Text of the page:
Monday, March 29, 2010

Teaching through Demonstration on Kitchen Nightmares

A frequent tactic for improving restaurant quality on the TV show Kitchen Nightmares is to reduce the number of items on the menu. On the Anna Vincenzo’s episode the restaurant had an overwhelming 180 items. It might seem obvious that if you simply explained that to the owner the the point would be made, but often that isn’t the case. Gordon Ramsey went to the effort of having the kitchen staff prepare just one order of each item on the menu before the owner arrived for the day. When she showed up, every table and flat surface in the restaurant was completely covered with different entrees on it. There were dishes with food from wall to wall. It became immediately apparent to her that they had too many choices on the menu to be able to do an exceptional job for every customer order. No explanation necessary.

Friday, March 19, 2010

Keys to the Kingdom? No Thank You

photo courtesy Rich Anderson really wants the keys to the kingdom? Management often thinks the person that has them does so for the wrong reasons. That they want to hold the company hostage for selfish reasons. There are exceptions, but I generally believe they are victims of circumstance.

Why do they have the Keys in the first place?

It is not as common in processes that are widely understood. Typically it occurs in areas where one or more of the following are present:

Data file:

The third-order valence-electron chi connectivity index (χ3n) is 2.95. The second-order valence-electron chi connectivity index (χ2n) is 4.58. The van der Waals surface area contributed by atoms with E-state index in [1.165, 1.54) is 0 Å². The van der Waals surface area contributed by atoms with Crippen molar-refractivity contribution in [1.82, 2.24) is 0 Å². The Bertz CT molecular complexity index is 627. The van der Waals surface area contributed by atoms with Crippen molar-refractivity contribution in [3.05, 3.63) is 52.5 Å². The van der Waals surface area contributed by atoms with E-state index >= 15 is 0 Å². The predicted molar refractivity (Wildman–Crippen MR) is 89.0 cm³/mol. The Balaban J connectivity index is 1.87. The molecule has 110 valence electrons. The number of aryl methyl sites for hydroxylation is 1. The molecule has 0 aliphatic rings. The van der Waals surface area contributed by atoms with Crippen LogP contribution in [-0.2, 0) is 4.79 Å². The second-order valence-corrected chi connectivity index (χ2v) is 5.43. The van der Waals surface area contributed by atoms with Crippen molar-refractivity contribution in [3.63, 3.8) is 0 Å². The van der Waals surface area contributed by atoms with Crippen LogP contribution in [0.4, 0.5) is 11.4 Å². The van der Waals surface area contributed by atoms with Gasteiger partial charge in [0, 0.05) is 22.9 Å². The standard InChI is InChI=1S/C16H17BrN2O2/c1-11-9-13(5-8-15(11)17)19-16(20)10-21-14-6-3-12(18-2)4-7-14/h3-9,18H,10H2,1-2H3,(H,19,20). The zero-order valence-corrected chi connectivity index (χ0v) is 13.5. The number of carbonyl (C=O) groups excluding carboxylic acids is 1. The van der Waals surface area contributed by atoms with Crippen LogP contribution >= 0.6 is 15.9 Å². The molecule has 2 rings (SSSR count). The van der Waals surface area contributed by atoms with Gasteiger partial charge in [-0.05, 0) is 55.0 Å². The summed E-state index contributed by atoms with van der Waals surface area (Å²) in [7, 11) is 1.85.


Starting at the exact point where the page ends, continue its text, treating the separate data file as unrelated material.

• complicated processes
  • process outputs have implications or dependencies in other areas or processes
  • process is not well defined
  • exception handling responses are non-existent or not well understood
  • long duration between repeat occurrences of an issue
  • many different issues - few obvious similarities
  • minimal direct control over inputs
  • lack appropriate preventative signals or controls
Sink or Swim Syndrome

One common reason a single person has all the information and control over a critical process is they were tasked with solving a complicated problem or cluster of problems in the area which required extensive research, experimentation, trials, and hard won learning.

Process Grandfathering

Some complicated processes are passed down from one person to the next via long term on-the-job training and mentoring that is time consuming and impractical to include multiple individuals.

If they are the experts, why don’t they fix the process?

The process roles people play can be generally characterized by the following:

  • problem solvers
  • designers
  • operators
  • protectors

All the roles are important to successful, repeatable processes, but might not be applied in the appropriate proportions. People often have the skills and play multiple roles, but depending on specifically which roles are in highest concentration, processes can lack the necessary detail and structure to prevent someone from having the Keys to the Kingdom.

High profile processes are frequently high profile because when a problem surfaces it has serious negative consequences that require quick resolution. The problem solvers are thrown at the problem to protect the organization. Problem solvers are valuable to the organization for their ability to root out causes and put interim corrective actions or workarounds in place. But, if the problem solvers are not also process designers, they may not have the skills or the time to put the necessary long term corrective actions, preventative process controls, and documentation in place.

How does your organization prevent Keys to the Kingdom? Thoughts?

Photo attribution: / CC BY-SA 2.0